What I’ve Been Up To

It’s been more than a week since my last post and I’m feeling a little guilty. Here’s what’s kept me away from my computer.
Last week, our son Alex returned safely from Nicaragua. I’m happy to report that he looks and acts much the same as when he left. He had a fantastic time and is considering returning in a couple of years as a supervisor; he’s already talked on the phone with a few of the families he met. School starts tomorrow so he’s been off with his friends most of the time. I did catch him relaxing in the hammock he bought before he boarded the plane home.
I finished the repeat Beginning Spinning course I signed up for this summer. I have 930 amazing yards of two-ply Corriedale yarn to show for it. I haven’t decided what to do with this yarn—maybe a vest or some tightly knit, highly textured mittens. For now, I’m happy to just admire how clever it makes me feel.
I also knitted a pair of socks with my handspun for SpinOff magazine (it won’t be published for a few months) and a pair of gloves for Piecework (which also won’t be published for a few months). I bought the fleece for the socks (100% superwash merino) from Traci Bunkers at The Estes Park Wool Market in June. I spun the yarn on a spindle I bought the same day, then plied it with a wheel I borrowed during the spinning class. I purposefully spun the yarn as thin as I could, but after I plied and washed it, it came out more of a sportweight than the fingering weight I was after. To make sure I had enough yarn, I worked a short-row heel (which I believe uses less yarn than the more traditional round heel with gusset). I always count the number of rows in the leg and foot of a sock so that I can knit the mate to match. What I failed to take into account is that my handspun is not as uniform at mill-spun. One of the socks is considerably larger than the other. One of my feet is bigger so maybe this won’t be a problem.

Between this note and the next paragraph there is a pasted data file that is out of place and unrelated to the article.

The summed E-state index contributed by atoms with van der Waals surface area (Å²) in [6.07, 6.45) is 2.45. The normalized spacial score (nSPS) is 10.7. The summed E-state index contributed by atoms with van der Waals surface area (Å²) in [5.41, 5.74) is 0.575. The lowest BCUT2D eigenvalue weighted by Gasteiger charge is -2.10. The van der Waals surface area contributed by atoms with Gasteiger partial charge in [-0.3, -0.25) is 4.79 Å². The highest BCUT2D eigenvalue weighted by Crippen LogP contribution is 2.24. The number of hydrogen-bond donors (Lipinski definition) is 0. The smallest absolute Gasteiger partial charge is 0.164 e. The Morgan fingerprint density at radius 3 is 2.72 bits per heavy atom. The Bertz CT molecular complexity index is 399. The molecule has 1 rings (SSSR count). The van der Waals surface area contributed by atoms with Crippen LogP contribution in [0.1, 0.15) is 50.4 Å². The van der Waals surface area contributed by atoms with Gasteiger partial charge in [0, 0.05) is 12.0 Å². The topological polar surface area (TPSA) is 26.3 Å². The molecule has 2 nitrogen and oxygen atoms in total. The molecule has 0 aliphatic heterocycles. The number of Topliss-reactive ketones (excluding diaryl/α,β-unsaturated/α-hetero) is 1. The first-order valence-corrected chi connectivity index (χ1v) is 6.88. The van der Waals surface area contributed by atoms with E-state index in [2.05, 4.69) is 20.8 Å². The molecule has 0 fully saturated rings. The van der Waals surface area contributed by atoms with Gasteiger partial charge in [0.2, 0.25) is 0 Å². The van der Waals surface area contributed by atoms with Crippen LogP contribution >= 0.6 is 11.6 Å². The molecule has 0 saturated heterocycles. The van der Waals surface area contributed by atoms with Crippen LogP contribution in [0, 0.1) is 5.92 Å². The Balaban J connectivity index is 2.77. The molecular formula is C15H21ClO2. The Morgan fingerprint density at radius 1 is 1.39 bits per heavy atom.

I used the new Quince & Co Chickadee yarn for the gloves. It was a dream to knit with and I couldn’t be happier with the stitch definition!
I’ve also been experimenting with different ways to work a round heel on toe-up socks. This is the type of three-part heel that you usually see on top-down socks: heel flap, heel turn, and gussets. I’ve knitted five full-size samples and several small sections of just the heel turn. I’m getting close to working out my favorite method for various sizes and gauges. Stay tuned.